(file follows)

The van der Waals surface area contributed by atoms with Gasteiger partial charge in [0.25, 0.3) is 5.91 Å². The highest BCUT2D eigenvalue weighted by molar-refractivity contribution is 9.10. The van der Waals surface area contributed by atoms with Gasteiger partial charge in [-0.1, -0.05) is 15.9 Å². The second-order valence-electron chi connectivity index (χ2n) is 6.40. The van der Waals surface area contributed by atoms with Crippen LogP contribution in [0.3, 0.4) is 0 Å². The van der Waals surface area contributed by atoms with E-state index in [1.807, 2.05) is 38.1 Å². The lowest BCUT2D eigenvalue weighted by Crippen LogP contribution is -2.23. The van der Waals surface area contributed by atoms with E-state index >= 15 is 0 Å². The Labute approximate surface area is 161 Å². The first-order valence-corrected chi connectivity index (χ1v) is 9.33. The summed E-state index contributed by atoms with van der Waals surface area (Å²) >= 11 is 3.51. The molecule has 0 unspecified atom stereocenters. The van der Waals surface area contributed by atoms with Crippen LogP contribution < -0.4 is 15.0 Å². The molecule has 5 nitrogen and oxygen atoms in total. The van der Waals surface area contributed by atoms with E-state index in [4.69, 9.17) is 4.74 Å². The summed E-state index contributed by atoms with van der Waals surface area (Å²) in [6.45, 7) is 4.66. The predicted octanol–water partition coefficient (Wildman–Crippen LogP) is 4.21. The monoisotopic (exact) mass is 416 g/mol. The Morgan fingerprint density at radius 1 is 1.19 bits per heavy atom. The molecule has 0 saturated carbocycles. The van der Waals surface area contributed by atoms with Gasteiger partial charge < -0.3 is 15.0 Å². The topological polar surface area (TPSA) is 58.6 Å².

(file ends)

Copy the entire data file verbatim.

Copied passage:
The van der Waals surface area contributed by atoms with Gasteiger partial charge in [0.25, 0.3) is 5.91 Å². The highest BCUT2D eigenvalue weighted by molar-refractivity contribution is 9.10. The van der Waals surface area contributed by atoms with Gasteiger partial charge in [-0.1, -0.05) is 15.9 Å². The second-order valence-electron chi connectivity index (χ2n) is 6.40. The van der Waals surface area contributed by atoms with Crippen LogP contribution in [0.3, 0.4) is 0 Å². The van der Waals surface area contributed by atoms with E-state index in [1.807, 2.05) is 38.1 Å². The lowest BCUT2D eigenvalue weighted by Crippen LogP contribution is -2.23. The van der Waals surface area contributed by atoms with E-state index >= 15 is 0 Å². The Labute approximate surface area is 161 Å². The first-order valence-corrected chi connectivity index (χ1v) is 9.33. The summed E-state index contributed by atoms with van der Waals surface area (Å²) >= 11 is 3.51. The molecule has 0 unspecified atom stereocenters. The van der Waals surface area contributed by atoms with Crippen LogP contribution < -0.4 is 15.0 Å². The molecule has 5 nitrogen and oxygen atoms in total. The van der Waals surface area contributed by atoms with E-state index in [4.69, 9.17) is 4.74 Å². The summed E-state index contributed by atoms with van der Waals surface area (Å²) in [6.45, 7) is 4.66. The predicted octanol–water partition coefficient (Wildman–Crippen LogP) is 4.21. The monoisotopic (exact) mass is 416 g/mol. The Morgan fingerprint density at radius 1 is 1.19 bits per heavy atom. The molecule has 0 saturated carbocycles. The van der Waals surface area contributed by atoms with Gasteiger partial charge < -0.3 is 15.0 Å². The topological polar surface area (TPSA) is 58.6 Å².